The following overview explains the training intensity zones used with Alp Fitness training plans. The material contains excerpts from The Endurance Athlete’s Guide to Systematic, Recovery Based Training by Adam Hodges (2012, Alp Multisport Publications).
Training intensity refers to the exertion level put forth during training. Is your workout “easy” or “hard”? Were you able to talk while doing that run or were you gasping for air? How fast did you swim that interval? These are all factors that can help characterize the intensity at which you are working. As indicated by the previous questions, intensity can be measured in a number of ways.
One of the most basic tools for measuring exercise intensity is to use a rating of perceived exertion (RPE), such as the Borg RPE scale (6-20), as seen in table 1, or Borg category-ratio scale (0-10). The exerciser subjectively evaluates how they feel during a workout and points to a number on the scale to quantify their perceived exertion level. Speed or pace measured with a stopwatch is another way to measure intensity—faster speeds mean higher intensity. Recording power output, such as with a power meter on the bike, is yet another way. And so is using a heart rate monitor. Each of these tools indirectly measures the workload you are putting your body through during exercise. They provide windows into what is happening inside the body at the cellular level as you generate energy for the demands of the activity. None of these tools are direct measurements of that metabolic activity; they are indirect approximations.
A more direct way to gauge intensity for the endurance athlete is to measure the amount of lactate in the blood during exercise. As discussed earlier, the amount of blood lactate increases as the training intensity increases. While measuring lactate is an ideal way to gauge intensity, drawing blood during a workout to directly measure lactate levels is impractical. But if one can correlate lactate levels with another measurement tool, such as heart rate or pace, then it’s possible to gain a much more accurate picture of the intensity level at which you are working. And this allows you to effectively monitor your training intensity to target different training effects, or types of fitness gains. Heart rate can easily be measured during workouts with a heart rate monitor. And pace can be measured with a stopwatch (if you also have distance markers such as on a track or in the pool) or GPS watch.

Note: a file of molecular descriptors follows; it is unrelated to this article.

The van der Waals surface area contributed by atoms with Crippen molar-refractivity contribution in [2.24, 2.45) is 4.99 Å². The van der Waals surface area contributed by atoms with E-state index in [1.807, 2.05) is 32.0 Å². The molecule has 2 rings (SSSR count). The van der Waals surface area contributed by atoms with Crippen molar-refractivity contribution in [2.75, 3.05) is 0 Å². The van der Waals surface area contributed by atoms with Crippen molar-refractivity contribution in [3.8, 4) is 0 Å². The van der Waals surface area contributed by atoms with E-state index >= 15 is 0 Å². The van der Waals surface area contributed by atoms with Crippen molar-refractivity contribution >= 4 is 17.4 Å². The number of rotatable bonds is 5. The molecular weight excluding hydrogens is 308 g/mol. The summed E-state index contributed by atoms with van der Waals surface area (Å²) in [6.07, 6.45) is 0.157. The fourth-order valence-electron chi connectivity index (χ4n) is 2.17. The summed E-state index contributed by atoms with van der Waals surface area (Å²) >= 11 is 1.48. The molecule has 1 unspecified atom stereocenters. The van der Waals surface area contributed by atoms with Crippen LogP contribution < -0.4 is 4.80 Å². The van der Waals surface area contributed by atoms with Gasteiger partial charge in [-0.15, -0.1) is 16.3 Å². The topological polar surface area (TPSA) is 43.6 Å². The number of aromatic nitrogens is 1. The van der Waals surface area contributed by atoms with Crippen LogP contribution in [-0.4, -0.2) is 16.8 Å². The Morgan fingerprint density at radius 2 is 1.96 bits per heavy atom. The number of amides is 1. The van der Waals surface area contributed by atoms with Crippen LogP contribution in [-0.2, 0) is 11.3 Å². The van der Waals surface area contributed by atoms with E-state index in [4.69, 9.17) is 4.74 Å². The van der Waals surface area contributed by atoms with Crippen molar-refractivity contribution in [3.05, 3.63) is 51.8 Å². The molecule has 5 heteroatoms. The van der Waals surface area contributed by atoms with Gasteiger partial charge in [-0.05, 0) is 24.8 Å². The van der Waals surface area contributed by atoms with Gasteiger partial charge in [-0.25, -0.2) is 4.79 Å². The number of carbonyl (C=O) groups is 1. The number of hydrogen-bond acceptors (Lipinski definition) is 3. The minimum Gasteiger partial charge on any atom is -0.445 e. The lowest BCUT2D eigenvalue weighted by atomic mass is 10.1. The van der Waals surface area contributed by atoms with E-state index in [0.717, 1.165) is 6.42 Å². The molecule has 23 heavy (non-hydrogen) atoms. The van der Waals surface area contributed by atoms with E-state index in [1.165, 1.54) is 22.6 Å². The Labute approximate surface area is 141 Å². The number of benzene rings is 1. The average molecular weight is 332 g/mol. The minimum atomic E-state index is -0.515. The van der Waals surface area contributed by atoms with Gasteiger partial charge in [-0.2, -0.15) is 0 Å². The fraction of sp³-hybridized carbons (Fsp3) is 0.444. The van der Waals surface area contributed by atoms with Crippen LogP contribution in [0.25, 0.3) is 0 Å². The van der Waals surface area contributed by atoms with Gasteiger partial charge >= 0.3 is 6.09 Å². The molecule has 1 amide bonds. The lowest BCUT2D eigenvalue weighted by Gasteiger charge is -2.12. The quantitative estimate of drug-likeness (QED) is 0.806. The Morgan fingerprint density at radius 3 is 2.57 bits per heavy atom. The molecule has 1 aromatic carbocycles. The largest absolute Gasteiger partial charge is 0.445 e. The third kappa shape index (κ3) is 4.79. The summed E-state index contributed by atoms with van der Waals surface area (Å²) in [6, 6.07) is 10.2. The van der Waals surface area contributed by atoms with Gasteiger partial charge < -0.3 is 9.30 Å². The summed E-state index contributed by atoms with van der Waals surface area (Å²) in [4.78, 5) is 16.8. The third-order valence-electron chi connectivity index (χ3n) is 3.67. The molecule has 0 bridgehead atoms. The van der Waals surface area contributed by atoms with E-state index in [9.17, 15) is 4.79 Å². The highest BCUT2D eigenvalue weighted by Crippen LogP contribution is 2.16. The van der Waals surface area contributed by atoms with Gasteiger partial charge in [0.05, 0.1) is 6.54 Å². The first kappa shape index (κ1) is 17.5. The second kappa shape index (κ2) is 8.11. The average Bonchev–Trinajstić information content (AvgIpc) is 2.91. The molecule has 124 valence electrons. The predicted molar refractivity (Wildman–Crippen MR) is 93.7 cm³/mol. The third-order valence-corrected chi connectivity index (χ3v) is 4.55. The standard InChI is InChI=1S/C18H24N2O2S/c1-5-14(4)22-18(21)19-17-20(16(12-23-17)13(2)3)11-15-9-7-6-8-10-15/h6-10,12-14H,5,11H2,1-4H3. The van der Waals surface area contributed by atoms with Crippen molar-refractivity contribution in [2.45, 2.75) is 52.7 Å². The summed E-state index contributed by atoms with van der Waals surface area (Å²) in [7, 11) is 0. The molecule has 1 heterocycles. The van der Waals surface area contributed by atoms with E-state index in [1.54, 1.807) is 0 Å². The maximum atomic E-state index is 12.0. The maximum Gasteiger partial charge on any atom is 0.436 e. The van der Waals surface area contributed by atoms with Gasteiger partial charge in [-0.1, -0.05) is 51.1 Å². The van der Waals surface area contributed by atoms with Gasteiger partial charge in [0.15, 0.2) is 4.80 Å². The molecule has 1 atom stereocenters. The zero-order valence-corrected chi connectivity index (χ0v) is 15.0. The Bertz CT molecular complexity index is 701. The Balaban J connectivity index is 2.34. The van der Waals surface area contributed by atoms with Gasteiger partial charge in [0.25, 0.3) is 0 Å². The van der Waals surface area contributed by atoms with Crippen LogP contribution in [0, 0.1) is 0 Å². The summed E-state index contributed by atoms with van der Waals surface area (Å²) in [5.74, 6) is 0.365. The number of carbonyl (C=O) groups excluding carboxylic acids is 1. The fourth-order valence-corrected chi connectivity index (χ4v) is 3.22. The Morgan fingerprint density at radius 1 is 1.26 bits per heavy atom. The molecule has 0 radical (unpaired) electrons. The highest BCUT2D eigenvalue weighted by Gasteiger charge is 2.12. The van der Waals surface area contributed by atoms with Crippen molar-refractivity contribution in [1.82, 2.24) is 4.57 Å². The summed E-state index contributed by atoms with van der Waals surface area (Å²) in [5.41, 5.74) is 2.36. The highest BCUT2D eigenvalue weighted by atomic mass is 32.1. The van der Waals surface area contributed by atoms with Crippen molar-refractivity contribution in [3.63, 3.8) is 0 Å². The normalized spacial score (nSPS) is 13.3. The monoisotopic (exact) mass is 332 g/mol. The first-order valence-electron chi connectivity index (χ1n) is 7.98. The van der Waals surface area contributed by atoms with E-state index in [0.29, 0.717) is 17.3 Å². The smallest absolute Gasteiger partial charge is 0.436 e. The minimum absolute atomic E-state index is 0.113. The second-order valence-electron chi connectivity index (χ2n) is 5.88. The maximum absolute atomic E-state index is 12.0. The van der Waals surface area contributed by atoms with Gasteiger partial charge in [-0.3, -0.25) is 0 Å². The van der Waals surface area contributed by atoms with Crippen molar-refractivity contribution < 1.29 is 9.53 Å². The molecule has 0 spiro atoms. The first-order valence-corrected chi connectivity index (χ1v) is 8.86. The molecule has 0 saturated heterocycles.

For most running and cycling training, using a heart rate monitor is preferable. Using running pace, or target times for intervals on the track or known running courses is also an option. But the more the terrain varies the less accurate pace is as an indication of exercise intensity. For example, if you are running up a hill with a 12 percent incline, your intensity level will be much higher than for the same pace run on a flat surface. Your heart rate monitor will better reflect the difference in exercise intensity between those two efforts than your watch.
For swimming, using a heart rate monitor—even if there were one that worked under water—would be cumbersome. Fortunately, most swimming pools are equipped with a pace clock. Even if you don’t swim at a facility with a pace clock, you can use your watch to monitor pace. In the pool, the distances are fixed and the conditions are more or less predictable (no uphill or downhill). So you can effectively use swimming pace to monitor training intensity in the pool. In sum, for running and cycling, a heart rate monitor is the tool of choice; and for swimming (and to a lesser extent running), the pace clock is the tool of choice.